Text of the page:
New Yorkonomics: Education 101
Over the weekend, the real estate section of the New York Times profiled the Meatpacking District. Almost as a side note, Jake Mooney described the local elementary, middle and high schools. What's interesting is how much worse the schools perform as the students get older.
"Primary students in the neighborhood — including the blocks immediately surrounding the meatpacking district — are zoned to attend Public School 3, on Hudson Street, or 41, on West 11th Street.
Both received A’s on recent city progress reports. At No. 3, 91.6 percent of students met standards in English, 96 percent in math. At No. 41, percentages were 94.8 in English and 97.8 in math.
Middle school students are zoned for Junior High School 104 on East 21st Street, which the city also gave an "A." In recent tests, 82.5 percent were proficient in English, 85.1 percent in math.
Two high school options, to the north of the neighborhood, are the Manhattan Business Academy and the Humanities Preparatory Academy.
They share the West 18th Street site that until 2004 housed Bayard Rustin High School.
The business academy started in 2009, so scores are not available. At the humanities academy in 2009, SAT averages were 420 in reading, 388 in math and 410 in writing, versus 435, 432 and 439 statewide."
How is it that two of New York's best performing primary schools feed into a high school where students test below the statewide average? To those uninitiated in New York City schooling, it appears as if something is going seriously wrong in junior high school, where proficiency in math and English drops by several percentage points.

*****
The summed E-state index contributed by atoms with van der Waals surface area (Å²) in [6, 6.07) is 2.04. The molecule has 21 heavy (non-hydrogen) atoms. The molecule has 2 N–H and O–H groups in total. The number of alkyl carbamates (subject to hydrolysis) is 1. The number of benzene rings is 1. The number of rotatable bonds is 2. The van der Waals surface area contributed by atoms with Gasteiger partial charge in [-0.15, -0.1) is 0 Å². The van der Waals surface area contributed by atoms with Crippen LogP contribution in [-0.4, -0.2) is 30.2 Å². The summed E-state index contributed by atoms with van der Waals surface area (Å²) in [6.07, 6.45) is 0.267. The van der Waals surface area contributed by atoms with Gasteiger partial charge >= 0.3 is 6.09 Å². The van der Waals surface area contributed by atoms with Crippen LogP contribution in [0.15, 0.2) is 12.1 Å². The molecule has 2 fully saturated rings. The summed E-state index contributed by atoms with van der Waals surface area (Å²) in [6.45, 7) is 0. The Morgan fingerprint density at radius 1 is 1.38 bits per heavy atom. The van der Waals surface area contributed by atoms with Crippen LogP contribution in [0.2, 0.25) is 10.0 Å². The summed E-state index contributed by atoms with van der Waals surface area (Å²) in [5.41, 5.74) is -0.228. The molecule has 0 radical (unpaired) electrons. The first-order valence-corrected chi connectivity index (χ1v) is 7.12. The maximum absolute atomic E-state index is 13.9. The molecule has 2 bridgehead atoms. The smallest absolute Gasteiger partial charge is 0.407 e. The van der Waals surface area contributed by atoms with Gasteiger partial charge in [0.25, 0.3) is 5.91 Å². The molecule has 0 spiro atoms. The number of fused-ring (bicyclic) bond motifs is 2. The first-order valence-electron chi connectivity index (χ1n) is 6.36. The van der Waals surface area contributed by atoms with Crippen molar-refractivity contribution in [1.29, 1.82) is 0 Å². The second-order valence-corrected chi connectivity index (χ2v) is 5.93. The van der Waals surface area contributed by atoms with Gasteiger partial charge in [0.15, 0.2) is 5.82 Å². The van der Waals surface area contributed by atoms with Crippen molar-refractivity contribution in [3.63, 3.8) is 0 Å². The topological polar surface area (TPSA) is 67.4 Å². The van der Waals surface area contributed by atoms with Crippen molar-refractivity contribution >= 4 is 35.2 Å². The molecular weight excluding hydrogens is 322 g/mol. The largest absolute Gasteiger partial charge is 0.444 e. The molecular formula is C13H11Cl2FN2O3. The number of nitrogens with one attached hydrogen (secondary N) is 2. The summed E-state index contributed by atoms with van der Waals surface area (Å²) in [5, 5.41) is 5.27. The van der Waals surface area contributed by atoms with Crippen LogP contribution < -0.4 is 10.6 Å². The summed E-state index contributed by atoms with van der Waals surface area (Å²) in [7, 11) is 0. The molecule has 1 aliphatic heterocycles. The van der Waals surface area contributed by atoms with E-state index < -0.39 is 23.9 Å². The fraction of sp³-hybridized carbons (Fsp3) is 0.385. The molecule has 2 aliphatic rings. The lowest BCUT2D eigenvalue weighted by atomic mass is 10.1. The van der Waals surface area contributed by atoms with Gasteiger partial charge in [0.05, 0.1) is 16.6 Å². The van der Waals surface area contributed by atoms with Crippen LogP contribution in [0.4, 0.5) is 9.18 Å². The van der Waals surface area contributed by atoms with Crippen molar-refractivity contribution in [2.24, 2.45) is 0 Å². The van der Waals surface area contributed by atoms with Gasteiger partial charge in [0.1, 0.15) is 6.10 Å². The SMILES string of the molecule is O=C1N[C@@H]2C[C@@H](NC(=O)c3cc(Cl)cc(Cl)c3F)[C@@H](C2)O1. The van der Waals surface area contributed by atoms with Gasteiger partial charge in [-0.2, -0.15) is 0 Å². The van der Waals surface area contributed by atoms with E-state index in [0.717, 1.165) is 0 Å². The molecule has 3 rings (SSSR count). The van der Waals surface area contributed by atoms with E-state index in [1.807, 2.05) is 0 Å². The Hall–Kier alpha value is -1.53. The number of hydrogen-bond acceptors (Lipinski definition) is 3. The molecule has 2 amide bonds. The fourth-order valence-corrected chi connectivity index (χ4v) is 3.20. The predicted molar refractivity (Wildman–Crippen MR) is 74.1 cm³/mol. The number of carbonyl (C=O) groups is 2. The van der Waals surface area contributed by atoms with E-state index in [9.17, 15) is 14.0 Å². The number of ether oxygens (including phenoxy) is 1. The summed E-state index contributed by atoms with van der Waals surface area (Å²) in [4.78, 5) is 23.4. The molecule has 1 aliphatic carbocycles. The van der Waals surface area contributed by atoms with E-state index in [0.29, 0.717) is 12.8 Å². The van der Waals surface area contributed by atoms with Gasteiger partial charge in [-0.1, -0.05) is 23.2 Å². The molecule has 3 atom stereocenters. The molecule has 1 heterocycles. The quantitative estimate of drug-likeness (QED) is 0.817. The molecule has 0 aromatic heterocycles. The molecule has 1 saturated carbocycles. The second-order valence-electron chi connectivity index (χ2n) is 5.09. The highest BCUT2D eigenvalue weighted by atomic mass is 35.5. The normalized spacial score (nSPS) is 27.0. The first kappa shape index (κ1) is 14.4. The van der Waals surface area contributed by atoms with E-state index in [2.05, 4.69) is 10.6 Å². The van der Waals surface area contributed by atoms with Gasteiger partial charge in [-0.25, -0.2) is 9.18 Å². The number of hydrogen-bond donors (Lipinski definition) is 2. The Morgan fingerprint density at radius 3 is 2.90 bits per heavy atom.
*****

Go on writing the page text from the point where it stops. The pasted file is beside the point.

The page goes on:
And then it keeps going wrong in high school. Smart kids appear to be getting dumber.
Of course, that's not what is really happening. The truth is that a great sorting takes place during these years. The city insists on combining kids from many different primary schools at middle school level, and then it combines many different middle schools at the high school level. So the test results for the smart PS 41 kids get diluted in middle school by the addition of kids who aren't as bright.
More importantly, however, many of the kids from PS 41 and PS 3 just don't go on to attend their zoned schools. Their parents pull them out of the public schooling system rather than send them to under-performing schools populated with under-performing students.
Many of the kids that remain in the public system "test out" of their zoned schools, scoring places at specialized schools like Hunter, Stuyvesant, and Bronx Science.
In short, New York's schools probably aren't making students dumber.
Instead, the drop off in results shows that the schools and the parents are highly efficient at moving the brightest kids out of the normal public system into the private and specialized schools.
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